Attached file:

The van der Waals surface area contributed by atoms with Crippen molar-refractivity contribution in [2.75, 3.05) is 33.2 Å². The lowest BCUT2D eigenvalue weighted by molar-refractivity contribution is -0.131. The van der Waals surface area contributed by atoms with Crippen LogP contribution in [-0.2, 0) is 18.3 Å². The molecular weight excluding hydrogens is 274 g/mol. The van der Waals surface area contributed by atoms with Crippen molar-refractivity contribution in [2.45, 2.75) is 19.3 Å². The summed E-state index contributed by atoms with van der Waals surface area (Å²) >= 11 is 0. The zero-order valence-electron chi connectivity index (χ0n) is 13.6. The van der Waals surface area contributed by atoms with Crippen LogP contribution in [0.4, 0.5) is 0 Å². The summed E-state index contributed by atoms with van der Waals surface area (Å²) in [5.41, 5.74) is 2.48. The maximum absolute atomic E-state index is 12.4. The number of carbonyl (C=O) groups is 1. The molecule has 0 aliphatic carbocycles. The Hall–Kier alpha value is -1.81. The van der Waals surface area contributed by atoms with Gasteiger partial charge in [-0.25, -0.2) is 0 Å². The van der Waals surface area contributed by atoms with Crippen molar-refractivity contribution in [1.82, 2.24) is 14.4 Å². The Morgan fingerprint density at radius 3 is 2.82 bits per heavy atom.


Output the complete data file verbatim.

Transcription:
The van der Waals surface area contributed by atoms with Crippen molar-refractivity contribution in [2.75, 3.05) is 33.2 Å². The lowest BCUT2D eigenvalue weighted by molar-refractivity contribution is -0.131. The van der Waals surface area contributed by atoms with Crippen LogP contribution in [-0.2, 0) is 18.3 Å². The molecular weight excluding hydrogens is 274 g/mol. The van der Waals surface area contributed by atoms with Crippen molar-refractivity contribution in [2.45, 2.75) is 19.3 Å². The summed E-state index contributed by atoms with van der Waals surface area (Å²) >= 11 is 0. The zero-order valence-electron chi connectivity index (χ0n) is 13.6. The van der Waals surface area contributed by atoms with Crippen LogP contribution in [0.4, 0.5) is 0 Å². The summed E-state index contributed by atoms with van der Waals surface area (Å²) in [5.41, 5.74) is 2.48. The maximum absolute atomic E-state index is 12.4. The number of carbonyl (C=O) groups is 1. The molecule has 0 aliphatic carbocycles. The Hall–Kier alpha value is -1.81. The van der Waals surface area contributed by atoms with Gasteiger partial charge in [-0.25, -0.2) is 0 Å². The van der Waals surface area contributed by atoms with Crippen molar-refractivity contribution in [1.82, 2.24) is 14.4 Å². The Morgan fingerprint density at radius 3 is 2.82 bits per heavy atom.